In shops all over the Czech Republic now you can buy chocolate devils, angels and St Nicholas ready for the Christmas celebrations. On the night before St Nicholas' Day (today) Cesky Krumlov Town Square fills up with people – adults and children - dressed as the saint, accompanied by devils and angels. That said the devils always seem to be in the majority – Satan has all the best fancy dress outfits!
Most years I try to buy my son a devil by way of a family joke, even though now he is 19 and is surely past all that. Ask a Czech why you have devils as well as angels and saints at Christmas and they will look at you and say that you cannot have angels without devils. How true. In Britain we have sanitised our beliefs and taken out the difficult, awkward bit – God as warm feeling but without edges. Don't scare the children.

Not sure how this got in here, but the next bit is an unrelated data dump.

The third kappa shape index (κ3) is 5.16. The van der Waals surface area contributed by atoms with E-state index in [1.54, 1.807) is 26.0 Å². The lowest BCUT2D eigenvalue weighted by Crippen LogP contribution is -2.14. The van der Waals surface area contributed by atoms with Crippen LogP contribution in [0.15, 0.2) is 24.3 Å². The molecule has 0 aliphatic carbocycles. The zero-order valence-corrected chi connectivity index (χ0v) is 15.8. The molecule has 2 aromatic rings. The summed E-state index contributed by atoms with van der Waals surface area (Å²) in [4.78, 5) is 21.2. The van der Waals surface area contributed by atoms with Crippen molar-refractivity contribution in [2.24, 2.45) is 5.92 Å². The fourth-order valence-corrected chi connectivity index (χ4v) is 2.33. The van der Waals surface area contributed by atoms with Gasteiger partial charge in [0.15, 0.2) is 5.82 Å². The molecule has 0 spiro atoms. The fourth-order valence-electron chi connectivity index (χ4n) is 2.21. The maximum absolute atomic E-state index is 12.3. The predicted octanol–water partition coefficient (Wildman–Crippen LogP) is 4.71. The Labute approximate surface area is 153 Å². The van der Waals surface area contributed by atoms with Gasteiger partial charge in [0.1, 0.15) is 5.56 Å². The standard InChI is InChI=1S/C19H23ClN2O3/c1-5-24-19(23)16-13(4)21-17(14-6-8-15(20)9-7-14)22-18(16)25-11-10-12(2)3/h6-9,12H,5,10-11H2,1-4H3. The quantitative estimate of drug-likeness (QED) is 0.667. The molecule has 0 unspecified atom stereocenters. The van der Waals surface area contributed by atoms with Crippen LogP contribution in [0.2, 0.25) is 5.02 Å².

The Czech approach is far healthier. “Have you been a good girl?” has a quite different feel to it, when asked by a saint, an angel and someone wearing horns, rather than by some redundant old geezer in red coat, false beard and bad breath, whose real identity is lost. And so the Czech child grows up with the devil – he is dad with a red face and horns, he is a chocolate figure wrapped in bright foil. He is comical, he is scary, he is ever present. But then Czech children grow up with angels too.